Why was I denied SSDI if I worked?

Submitted by Deanna on

Disability benefits offer monthly support to qualified individuals and often to their dependents as well. These benefits may not equal previous employment income, but they can certainly alleviate many financial concerns, like how you’ll make the rent, pay for utilities, or cover other bills.

Although many disabled workers meet the requirements for Social Security Disability Insurance (SSDI), your age and work history may prevent you from qualifying. If this is case, you’ll need to understand why you were denied and what you may be able to do about finding the support you need.


Social Security Taxes and SSDI Eligibility


SSDI is an “insurance” program and you pay your premiums for this insurance program by paying Social Security taxes. For most workers, these taxes are deducted automatically from each paycheck by their employers. If you’re self-employed though, you’re responsible for paying your own Social Security taxes. Either way, the taxes you pay accumulate over time as work credits and count toward eligibility for benefits from the Social Security Administration (SSA).


How Work Credits Accumulate


Work credits are based on earned income. The amount of earnings required for one work credit changes slightly each year due to inflation and other factors. In 2016, one work credit is earned for $1,260 of gross income on which you pay appropriate Social Security taxes, although the maximum number of credits you can accumulate in one year is four.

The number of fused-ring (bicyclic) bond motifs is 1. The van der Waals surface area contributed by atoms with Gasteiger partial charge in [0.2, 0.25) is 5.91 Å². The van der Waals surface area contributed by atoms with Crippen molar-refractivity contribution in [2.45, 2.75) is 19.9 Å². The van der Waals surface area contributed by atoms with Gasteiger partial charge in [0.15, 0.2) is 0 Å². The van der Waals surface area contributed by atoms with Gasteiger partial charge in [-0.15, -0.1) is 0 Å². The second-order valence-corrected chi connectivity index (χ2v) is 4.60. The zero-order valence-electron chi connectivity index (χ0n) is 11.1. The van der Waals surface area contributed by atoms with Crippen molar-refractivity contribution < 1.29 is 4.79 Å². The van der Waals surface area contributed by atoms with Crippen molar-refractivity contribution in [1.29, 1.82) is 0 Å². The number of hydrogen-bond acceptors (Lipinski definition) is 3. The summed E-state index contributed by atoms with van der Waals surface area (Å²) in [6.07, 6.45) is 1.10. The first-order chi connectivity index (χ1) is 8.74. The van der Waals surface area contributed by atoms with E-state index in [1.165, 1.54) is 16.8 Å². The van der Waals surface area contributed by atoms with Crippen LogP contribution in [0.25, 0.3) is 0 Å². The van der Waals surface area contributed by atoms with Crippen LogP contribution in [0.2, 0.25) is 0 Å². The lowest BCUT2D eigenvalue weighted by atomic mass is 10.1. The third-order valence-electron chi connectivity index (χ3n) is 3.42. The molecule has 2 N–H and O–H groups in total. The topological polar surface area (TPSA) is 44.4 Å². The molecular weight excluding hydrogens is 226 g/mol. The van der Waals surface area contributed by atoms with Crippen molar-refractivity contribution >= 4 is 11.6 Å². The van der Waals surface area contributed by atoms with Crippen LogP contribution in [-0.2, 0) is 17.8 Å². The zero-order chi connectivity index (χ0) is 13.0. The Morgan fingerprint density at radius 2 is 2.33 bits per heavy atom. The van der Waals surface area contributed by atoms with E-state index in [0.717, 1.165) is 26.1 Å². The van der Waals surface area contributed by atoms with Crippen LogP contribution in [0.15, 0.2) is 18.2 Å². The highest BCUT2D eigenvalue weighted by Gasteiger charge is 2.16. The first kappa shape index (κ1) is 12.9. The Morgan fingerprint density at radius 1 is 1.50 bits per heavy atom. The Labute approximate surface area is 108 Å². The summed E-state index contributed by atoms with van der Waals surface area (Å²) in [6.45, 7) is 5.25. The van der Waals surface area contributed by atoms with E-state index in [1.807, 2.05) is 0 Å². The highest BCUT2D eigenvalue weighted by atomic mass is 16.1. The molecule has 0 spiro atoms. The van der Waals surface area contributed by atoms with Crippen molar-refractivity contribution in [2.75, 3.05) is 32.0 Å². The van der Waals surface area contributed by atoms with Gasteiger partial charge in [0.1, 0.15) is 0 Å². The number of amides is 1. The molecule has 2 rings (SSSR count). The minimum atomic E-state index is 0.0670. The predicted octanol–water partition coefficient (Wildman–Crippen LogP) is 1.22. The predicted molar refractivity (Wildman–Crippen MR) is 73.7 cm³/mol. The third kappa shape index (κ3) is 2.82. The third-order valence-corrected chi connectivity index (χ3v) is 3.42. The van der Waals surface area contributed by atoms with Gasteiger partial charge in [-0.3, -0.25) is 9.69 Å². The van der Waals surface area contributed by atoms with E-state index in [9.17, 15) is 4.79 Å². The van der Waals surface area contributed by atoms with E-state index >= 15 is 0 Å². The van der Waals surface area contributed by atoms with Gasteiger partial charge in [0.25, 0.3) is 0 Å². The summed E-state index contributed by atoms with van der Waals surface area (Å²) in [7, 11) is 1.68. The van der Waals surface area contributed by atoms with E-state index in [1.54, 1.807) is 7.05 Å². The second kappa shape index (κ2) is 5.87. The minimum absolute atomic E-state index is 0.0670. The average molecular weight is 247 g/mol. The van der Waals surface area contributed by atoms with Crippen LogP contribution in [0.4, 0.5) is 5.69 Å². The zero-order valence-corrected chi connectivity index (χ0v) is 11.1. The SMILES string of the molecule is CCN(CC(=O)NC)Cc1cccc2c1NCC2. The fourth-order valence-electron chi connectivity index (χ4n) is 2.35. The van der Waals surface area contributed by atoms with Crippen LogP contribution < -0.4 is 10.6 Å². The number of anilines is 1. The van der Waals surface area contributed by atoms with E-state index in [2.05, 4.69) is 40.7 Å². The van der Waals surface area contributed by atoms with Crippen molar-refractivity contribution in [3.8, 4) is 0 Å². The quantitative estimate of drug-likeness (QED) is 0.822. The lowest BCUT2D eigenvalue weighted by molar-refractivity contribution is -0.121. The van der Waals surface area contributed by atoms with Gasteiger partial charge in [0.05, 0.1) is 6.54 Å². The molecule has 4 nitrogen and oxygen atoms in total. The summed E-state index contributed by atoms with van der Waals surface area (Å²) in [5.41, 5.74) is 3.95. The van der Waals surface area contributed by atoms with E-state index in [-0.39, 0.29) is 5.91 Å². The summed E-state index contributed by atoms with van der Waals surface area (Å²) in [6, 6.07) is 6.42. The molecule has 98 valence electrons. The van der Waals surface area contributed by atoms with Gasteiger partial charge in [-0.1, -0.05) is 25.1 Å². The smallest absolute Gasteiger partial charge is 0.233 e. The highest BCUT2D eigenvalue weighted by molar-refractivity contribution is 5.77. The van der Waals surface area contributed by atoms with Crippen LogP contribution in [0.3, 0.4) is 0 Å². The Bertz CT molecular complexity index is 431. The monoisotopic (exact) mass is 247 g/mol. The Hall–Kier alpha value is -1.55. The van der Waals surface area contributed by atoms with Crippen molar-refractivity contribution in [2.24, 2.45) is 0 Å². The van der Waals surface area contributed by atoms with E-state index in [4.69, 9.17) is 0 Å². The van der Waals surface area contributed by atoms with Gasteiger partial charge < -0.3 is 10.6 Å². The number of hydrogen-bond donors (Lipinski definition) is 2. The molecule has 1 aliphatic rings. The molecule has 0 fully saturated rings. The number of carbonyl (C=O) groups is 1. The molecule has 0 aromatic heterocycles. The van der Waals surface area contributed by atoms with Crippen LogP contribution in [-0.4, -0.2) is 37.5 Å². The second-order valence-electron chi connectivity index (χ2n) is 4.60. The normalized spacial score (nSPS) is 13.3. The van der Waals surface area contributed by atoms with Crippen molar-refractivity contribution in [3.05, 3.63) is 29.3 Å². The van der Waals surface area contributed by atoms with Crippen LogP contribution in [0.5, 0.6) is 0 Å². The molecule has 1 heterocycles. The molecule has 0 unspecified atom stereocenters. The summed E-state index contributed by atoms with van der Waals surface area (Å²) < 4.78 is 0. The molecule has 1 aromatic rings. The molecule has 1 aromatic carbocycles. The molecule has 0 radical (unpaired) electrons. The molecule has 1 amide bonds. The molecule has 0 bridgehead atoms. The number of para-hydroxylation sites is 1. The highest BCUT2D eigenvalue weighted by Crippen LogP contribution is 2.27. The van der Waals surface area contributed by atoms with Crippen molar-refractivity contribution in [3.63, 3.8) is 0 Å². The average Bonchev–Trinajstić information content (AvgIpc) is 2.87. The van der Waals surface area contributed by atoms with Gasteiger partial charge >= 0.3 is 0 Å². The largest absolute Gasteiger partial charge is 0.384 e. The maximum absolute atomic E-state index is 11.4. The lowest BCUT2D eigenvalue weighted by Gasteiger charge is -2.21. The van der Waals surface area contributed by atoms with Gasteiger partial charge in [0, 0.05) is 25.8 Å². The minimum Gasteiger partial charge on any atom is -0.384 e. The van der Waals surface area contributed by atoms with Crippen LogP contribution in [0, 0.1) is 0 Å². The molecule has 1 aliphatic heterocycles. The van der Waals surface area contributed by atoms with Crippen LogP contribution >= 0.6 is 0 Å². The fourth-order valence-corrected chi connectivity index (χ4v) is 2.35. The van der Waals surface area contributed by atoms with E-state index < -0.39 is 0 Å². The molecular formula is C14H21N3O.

Work Credits Required for SSDI Eligibility


Younger workers need significantly fewer credits to qualify. In fact, if you’re between the ages of 18 and 31, you may be able to receive benefits with only six work credits and three years of recent employment.

Disabled individuals between 31 years of age and the age of full retirement – which is 62 to 67 – must generally have between 20 and 40 work credits available. Additionally, half of your work credits must be from the 10 years just prior to the onset of disability. If you’re between the ages of 31 and 42, you can qualify with 20 credits. For each year after age 42, you’ll need one additional work credit, up to age 62, at which point, 40 credits are necessary. In other words, at 43, you need 21 credits. At 44 you need 22, and so on, until reaching age 62 or older. Once you hit age 62, you’ll need 40 credits to get disability benefits.


SSI Benefit Basics


If you don’t have the work credits necessary for Social Security Disability Insurance, you may still be able to get disability benefits through SSI. This program has the same medical eligibility rules as SSDI but there are no work history or work credit requirements.

SSI does have a financial-need component to eligibility though, which means you must meet income and resource limits to be approved. The SSA only counts some financial sources however, so approval for benefits is more common than you may think.


Getting Help with Your Social Security Claim


In some cases, applicants can receive benefits even though they don’t have the exact number of work credits required based on their age. If you’re denied benefits, a disability advocate or attorney familiar with these kinds of claims can help you file an appeal and can represent you at the appeal hearing too. Although a lawyer or advocate can’t change the SSA’s eligibility rules, he or she can potentially increase your chances of approval.

Add new comment

Find Out If I Qualify for Benefits!